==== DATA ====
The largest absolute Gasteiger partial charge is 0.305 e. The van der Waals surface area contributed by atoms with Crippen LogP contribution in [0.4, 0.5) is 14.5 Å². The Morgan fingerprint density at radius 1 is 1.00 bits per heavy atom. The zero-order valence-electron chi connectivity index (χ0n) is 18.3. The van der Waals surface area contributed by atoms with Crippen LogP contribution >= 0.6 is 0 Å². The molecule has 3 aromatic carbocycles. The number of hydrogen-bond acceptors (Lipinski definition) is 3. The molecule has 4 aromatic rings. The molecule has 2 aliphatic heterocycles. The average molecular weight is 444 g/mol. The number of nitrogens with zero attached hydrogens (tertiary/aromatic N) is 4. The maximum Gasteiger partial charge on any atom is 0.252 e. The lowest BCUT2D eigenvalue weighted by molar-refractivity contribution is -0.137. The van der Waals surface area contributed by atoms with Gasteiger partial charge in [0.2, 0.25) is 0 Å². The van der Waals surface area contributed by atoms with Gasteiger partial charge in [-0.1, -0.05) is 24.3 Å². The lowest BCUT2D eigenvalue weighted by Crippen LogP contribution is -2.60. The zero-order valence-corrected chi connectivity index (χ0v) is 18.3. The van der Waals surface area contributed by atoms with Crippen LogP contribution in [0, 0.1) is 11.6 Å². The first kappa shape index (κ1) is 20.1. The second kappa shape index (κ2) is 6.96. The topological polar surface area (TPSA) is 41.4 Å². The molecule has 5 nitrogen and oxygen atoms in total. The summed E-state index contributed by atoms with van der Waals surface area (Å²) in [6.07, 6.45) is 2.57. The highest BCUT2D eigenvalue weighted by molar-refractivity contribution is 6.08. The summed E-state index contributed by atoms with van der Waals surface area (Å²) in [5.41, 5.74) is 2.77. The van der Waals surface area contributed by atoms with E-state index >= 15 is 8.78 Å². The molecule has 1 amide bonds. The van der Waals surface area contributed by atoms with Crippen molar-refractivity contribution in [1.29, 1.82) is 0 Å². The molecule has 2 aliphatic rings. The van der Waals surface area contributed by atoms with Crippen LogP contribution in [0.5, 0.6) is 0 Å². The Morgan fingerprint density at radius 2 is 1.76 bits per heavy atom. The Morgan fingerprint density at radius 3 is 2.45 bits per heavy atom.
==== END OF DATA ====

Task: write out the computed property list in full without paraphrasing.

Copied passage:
The largest absolute Gasteiger partial charge is 0.305 e. The van der Waals surface area contributed by atoms with Crippen LogP contribution in [0.4, 0.5) is 14.5 Å². The Morgan fingerprint density at radius 1 is 1.00 bits per heavy atom. The zero-order valence-electron chi connectivity index (χ0n) is 18.3. The van der Waals surface area contributed by atoms with Crippen LogP contribution >= 0.6 is 0 Å². The molecule has 3 aromatic carbocycles. The number of hydrogen-bond acceptors (Lipinski definition) is 3. The molecule has 4 aromatic rings. The molecule has 2 aliphatic heterocycles. The average molecular weight is 444 g/mol. The number of nitrogens with zero attached hydrogens (tertiary/aromatic N) is 4. The maximum Gasteiger partial charge on any atom is 0.252 e. The lowest BCUT2D eigenvalue weighted by molar-refractivity contribution is -0.137. The van der Waals surface area contributed by atoms with Gasteiger partial charge in [0.2, 0.25) is 0 Å². The van der Waals surface area contributed by atoms with Gasteiger partial charge in [-0.1, -0.05) is 24.3 Å². The lowest BCUT2D eigenvalue weighted by Crippen LogP contribution is -2.60. The zero-order valence-corrected chi connectivity index (χ0v) is 18.3. The van der Waals surface area contributed by atoms with Crippen LogP contribution in [0, 0.1) is 11.6 Å². The first kappa shape index (κ1) is 20.1. The second kappa shape index (κ2) is 6.96. The topological polar surface area (TPSA) is 41.4 Å². The molecule has 5 nitrogen and oxygen atoms in total. The summed E-state index contributed by atoms with van der Waals surface area (Å²) in [6.07, 6.45) is 2.57. The highest BCUT2D eigenvalue weighted by molar-refractivity contribution is 6.08. The summed E-state index contributed by atoms with van der Waals surface area (Å²) in [5.41, 5.74) is 2.77. The van der Waals surface area contributed by atoms with E-state index >= 15 is 8.78 Å². The molecule has 1 amide bonds. The van der Waals surface area contributed by atoms with Crippen molar-refractivity contribution in [1.29, 1.82) is 0 Å². The molecule has 2 aliphatic rings. The van der Waals surface area contributed by atoms with Crippen LogP contribution in [0.5, 0.6) is 0 Å². The Morgan fingerprint density at radius 2 is 1.76 bits per heavy atom. The Morgan fingerprint density at radius 3 is 2.45 bits per heavy atom.